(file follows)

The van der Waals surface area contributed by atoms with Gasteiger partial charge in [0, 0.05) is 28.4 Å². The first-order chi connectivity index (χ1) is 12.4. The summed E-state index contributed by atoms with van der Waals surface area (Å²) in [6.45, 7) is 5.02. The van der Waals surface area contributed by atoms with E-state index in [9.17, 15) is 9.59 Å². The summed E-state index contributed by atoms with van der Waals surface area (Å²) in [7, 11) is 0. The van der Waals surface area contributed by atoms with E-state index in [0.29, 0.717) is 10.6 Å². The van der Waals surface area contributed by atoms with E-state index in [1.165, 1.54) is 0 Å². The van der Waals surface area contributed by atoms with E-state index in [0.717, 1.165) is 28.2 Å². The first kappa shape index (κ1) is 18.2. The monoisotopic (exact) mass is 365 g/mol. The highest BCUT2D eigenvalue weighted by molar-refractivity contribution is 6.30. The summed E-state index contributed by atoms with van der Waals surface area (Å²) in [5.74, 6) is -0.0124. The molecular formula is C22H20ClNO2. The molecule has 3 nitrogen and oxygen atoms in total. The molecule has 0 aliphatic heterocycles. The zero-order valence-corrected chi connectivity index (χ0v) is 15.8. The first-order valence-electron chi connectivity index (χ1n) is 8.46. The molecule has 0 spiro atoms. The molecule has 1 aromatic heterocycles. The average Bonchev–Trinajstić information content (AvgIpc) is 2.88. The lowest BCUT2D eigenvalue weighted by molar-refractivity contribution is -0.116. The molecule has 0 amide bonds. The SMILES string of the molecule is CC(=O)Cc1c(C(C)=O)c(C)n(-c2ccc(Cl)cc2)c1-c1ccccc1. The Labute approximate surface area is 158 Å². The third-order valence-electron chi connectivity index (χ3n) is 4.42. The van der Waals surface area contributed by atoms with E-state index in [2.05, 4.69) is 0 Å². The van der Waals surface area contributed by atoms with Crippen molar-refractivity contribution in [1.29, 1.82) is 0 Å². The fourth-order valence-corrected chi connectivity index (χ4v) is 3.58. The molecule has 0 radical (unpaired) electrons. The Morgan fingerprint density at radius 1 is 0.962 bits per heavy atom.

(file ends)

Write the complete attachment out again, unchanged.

The van der Waals surface area contributed by atoms with Gasteiger partial charge in [0, 0.05) is 28.4 Å². The first-order chi connectivity index (χ1) is 12.4. The summed E-state index contributed by atoms with van der Waals surface area (Å²) in [6.45, 7) is 5.02. The van der Waals surface area contributed by atoms with E-state index in [9.17, 15) is 9.59 Å². The summed E-state index contributed by atoms with van der Waals surface area (Å²) in [7, 11) is 0. The van der Waals surface area contributed by atoms with E-state index in [0.29, 0.717) is 10.6 Å². The van der Waals surface area contributed by atoms with E-state index in [1.165, 1.54) is 0 Å². The van der Waals surface area contributed by atoms with E-state index in [0.717, 1.165) is 28.2 Å². The first kappa shape index (κ1) is 18.2. The monoisotopic (exact) mass is 365 g/mol. The highest BCUT2D eigenvalue weighted by molar-refractivity contribution is 6.30. The summed E-state index contributed by atoms with van der Waals surface area (Å²) in [5.74, 6) is -0.0124. The molecular formula is C22H20ClNO2. The molecule has 3 nitrogen and oxygen atoms in total. The molecule has 0 aliphatic heterocycles. The zero-order valence-corrected chi connectivity index (χ0v) is 15.8. The first-order valence-electron chi connectivity index (χ1n) is 8.46. The molecule has 0 spiro atoms. The molecule has 1 aromatic heterocycles. The average Bonchev–Trinajstić information content (AvgIpc) is 2.88. The lowest BCUT2D eigenvalue weighted by molar-refractivity contribution is -0.116. The molecule has 0 amide bonds. The SMILES string of the molecule is CC(=O)Cc1c(C(C)=O)c(C)n(-c2ccc(Cl)cc2)c1-c1ccccc1. The Labute approximate surface area is 158 Å². The third-order valence-electron chi connectivity index (χ3n) is 4.42. The van der Waals surface area contributed by atoms with E-state index in [2.05, 4.69) is 0 Å². The van der Waals surface area contributed by atoms with Crippen molar-refractivity contribution in [1.29, 1.82) is 0 Å². The fourth-order valence-corrected chi connectivity index (χ4v) is 3.58. The molecule has 0 radical (unpaired) electrons. The Morgan fingerprint density at radius 1 is 0.962 bits per heavy atom.